Distance Should Raise Concerns

Proximity matters.  Particularly when it comes to communication and control within a corporation.  A subordinate in the office next door is much easier to manage than one in an office on the other side of the world.  Your distant subordinates – particularly those with a broad span of control – need plenty of additional contact.

Perspectives of a Subordinate

I’ve worked both near to and far from my bosses over the years, and I can say without qualification that I was much more diligent in carrying out their wishes when I was nearby.  There are a couple of reasons for this:

  1. Close proximity allowed me to better understand my boss’s mind.  I grasped the political implications of my decisions, what he was trying to accomplish, and generally had a tighter bond with him when his office was next to mine.
  2. Distance permitted me to rely more on my own decisions – a situation I preferred, even if it wasn’t always in my best interests.  Like a race horse with the bit between his teeth, when left alone I quickly developed an aversion to relying on anything other than my own judgment.

One of my many bosses was, for a year, located in the office adjacent to mine.  We had lunch together almost every day.  I found myself frequently redirecting my efforts in support of whatever objective he was currently striving for.  I became a valuable and useful subordinate under those conditions.  My utility to the company at large was less clear and highly dependent on my boss’s ability to direct me productively.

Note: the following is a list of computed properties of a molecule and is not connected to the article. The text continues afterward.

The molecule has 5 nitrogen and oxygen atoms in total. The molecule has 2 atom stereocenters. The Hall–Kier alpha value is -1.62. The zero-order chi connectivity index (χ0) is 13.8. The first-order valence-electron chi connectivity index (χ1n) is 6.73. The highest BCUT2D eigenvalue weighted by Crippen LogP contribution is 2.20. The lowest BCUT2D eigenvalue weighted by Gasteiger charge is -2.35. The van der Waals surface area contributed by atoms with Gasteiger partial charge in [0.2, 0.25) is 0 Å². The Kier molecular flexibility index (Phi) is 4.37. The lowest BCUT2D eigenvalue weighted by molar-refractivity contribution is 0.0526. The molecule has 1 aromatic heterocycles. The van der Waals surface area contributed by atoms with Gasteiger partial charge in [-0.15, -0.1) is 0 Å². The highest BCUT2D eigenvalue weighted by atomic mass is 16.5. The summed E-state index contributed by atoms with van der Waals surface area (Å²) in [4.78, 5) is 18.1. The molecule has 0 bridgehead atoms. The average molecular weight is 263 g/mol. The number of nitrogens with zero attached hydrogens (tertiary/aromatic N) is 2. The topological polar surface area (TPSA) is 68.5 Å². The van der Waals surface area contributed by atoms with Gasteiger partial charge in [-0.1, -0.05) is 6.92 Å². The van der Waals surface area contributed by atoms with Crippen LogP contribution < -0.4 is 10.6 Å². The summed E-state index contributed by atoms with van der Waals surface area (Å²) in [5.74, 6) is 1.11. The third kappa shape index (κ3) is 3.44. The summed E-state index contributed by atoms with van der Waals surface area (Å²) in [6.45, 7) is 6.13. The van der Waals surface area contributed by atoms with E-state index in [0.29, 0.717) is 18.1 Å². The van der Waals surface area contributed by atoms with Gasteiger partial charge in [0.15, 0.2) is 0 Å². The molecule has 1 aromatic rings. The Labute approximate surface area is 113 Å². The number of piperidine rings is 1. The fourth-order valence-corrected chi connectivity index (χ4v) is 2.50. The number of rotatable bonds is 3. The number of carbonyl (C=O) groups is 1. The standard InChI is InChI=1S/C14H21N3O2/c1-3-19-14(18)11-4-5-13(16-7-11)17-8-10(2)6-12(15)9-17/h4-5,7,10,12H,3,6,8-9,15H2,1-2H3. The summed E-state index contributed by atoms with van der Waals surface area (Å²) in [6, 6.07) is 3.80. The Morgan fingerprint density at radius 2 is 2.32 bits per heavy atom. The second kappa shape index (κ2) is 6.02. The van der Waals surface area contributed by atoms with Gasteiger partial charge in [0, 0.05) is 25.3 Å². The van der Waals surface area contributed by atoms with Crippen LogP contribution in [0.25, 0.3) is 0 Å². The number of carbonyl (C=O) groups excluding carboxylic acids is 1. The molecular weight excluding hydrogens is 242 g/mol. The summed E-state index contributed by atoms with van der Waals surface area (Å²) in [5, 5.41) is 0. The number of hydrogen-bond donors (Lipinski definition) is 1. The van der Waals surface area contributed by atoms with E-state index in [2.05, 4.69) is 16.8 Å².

Then I moved a thousand miles away, and took another position – although one still reporting to the same boss.  The dynamic changed dramatically.  Even though I liked and respected this particular boss, the distance meant I was suddenly “out of sight, out of mind.”  I found myself making lots of my own decisions, most often without even discussing it with the boss.

Ultimately, when I decided to leave the company, I conducted my job search in secret.  My boss, who would have undoubtedly helped me, was no longer close enough (physically and emotionally) for me to entrust with this most confidential and sensitive of tasks.

Other than the distance and frequency of interaction, little had changed yet the relationship was completely… different.

Video Conferencing isn’t Enough

Through trial and error, I’ve discovered there is no substitute for close, frequent, face-to-face contact when dealing with your bosses and subordinates.  In general, I prefer my direct reports to be as physically close by as possible.

Of course, this isn’t always possible.  When you have a subordinate responsible for a remote location or territory it is often impossible for them to co-located with you.  In those cases, there is a “hierarchy of contact” that you should pay close attention to.